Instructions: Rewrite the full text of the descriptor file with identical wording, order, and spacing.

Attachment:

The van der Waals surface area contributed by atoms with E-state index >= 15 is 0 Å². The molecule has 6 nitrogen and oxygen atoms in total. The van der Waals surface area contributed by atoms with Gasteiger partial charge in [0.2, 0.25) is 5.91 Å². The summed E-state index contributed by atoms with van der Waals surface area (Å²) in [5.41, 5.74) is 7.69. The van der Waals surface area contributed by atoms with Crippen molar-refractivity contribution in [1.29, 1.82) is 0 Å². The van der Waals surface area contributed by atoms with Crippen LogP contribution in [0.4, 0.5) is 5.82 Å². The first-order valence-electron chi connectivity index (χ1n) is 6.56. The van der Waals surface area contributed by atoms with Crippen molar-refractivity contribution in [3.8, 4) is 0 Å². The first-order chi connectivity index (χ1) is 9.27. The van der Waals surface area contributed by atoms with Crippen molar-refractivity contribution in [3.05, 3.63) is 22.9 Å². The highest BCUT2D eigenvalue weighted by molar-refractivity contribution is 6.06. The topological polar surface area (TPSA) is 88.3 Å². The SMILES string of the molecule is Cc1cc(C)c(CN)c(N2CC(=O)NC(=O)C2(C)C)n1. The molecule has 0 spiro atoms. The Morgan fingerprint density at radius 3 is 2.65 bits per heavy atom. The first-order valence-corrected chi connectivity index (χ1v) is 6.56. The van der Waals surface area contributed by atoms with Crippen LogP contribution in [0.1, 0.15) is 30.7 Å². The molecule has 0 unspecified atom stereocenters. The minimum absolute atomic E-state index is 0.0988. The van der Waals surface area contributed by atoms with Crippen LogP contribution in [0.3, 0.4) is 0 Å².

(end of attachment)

The van der Waals surface area contributed by atoms with E-state index >= 15 is 0 Å². The molecule has 6 nitrogen and oxygen atoms in total. The van der Waals surface area contributed by atoms with Gasteiger partial charge in [0.2, 0.25) is 5.91 Å². The summed E-state index contributed by atoms with van der Waals surface area (Å²) in [5.41, 5.74) is 7.69. The van der Waals surface area contributed by atoms with Crippen molar-refractivity contribution in [1.29, 1.82) is 0 Å². The van der Waals surface area contributed by atoms with Crippen LogP contribution in [0.4, 0.5) is 5.82 Å². The first-order valence-electron chi connectivity index (χ1n) is 6.56. The van der Waals surface area contributed by atoms with Crippen molar-refractivity contribution in [3.8, 4) is 0 Å². The first-order chi connectivity index (χ1) is 9.27. The van der Waals surface area contributed by atoms with Crippen molar-refractivity contribution in [3.05, 3.63) is 22.9 Å². The highest BCUT2D eigenvalue weighted by molar-refractivity contribution is 6.06. The topological polar surface area (TPSA) is 88.3 Å². The SMILES string of the molecule is Cc1cc(C)c(CN)c(N2CC(=O)NC(=O)C2(C)C)n1. The molecule has 0 spiro atoms. The Morgan fingerprint density at radius 3 is 2.65 bits per heavy atom. The first-order valence-corrected chi connectivity index (χ1v) is 6.56. The van der Waals surface area contributed by atoms with Crippen LogP contribution in [0.1, 0.15) is 30.7 Å². The molecule has 0 unspecified atom stereocenters. The minimum absolute atomic E-state index is 0.0988. The van der Waals surface area contributed by atoms with Crippen LogP contribution in [0.3, 0.4) is 0 Å².